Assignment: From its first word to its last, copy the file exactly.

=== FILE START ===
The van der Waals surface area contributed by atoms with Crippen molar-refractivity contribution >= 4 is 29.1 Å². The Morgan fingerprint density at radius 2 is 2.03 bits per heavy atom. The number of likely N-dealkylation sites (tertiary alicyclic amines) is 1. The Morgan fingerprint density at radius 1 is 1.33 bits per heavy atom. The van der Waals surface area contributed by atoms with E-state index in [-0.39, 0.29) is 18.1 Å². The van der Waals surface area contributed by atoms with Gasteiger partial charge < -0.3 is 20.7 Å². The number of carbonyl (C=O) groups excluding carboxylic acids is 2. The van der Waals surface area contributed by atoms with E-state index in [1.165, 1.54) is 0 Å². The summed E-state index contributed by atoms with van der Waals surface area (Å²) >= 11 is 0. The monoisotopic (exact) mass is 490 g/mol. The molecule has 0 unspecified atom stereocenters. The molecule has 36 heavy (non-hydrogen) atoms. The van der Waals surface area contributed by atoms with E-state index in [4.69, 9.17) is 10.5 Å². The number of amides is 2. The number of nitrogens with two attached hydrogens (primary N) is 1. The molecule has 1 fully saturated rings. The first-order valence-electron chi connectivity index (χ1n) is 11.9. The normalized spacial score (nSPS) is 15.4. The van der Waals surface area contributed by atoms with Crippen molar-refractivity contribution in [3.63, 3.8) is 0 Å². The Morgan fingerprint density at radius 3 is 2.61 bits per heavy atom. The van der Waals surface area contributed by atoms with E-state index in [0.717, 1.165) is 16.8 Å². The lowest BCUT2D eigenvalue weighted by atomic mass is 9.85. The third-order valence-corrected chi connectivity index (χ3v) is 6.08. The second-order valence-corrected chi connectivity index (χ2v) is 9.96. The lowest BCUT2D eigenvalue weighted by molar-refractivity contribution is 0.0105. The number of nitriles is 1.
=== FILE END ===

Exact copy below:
The van der Waals surface area contributed by atoms with Crippen molar-refractivity contribution >= 4 is 29.1 Å². The Morgan fingerprint density at radius 2 is 2.03 bits per heavy atom. The number of likely N-dealkylation sites (tertiary alicyclic amines) is 1. The Morgan fingerprint density at radius 1 is 1.33 bits per heavy atom. The van der Waals surface area contributed by atoms with E-state index in [-0.39, 0.29) is 18.1 Å². The van der Waals surface area contributed by atoms with Gasteiger partial charge < -0.3 is 20.7 Å². The number of carbonyl (C=O) groups excluding carboxylic acids is 2. The van der Waals surface area contributed by atoms with E-state index in [1.165, 1.54) is 0 Å². The summed E-state index contributed by atoms with van der Waals surface area (Å²) >= 11 is 0. The monoisotopic (exact) mass is 490 g/mol. The molecule has 0 unspecified atom stereocenters. The molecule has 36 heavy (non-hydrogen) atoms. The van der Waals surface area contributed by atoms with E-state index in [4.69, 9.17) is 10.5 Å². The number of amides is 2. The number of nitrogens with two attached hydrogens (primary N) is 1. The molecule has 1 fully saturated rings. The first-order valence-electron chi connectivity index (χ1n) is 11.9. The normalized spacial score (nSPS) is 15.4. The van der Waals surface area contributed by atoms with Crippen molar-refractivity contribution in [3.63, 3.8) is 0 Å². The Morgan fingerprint density at radius 3 is 2.61 bits per heavy atom. The van der Waals surface area contributed by atoms with E-state index in [0.717, 1.165) is 16.8 Å². The lowest BCUT2D eigenvalue weighted by atomic mass is 9.85. The third-order valence-corrected chi connectivity index (χ3v) is 6.08. The second-order valence-corrected chi connectivity index (χ2v) is 9.96. The lowest BCUT2D eigenvalue weighted by molar-refractivity contribution is 0.0105. The number of nitriles is 1.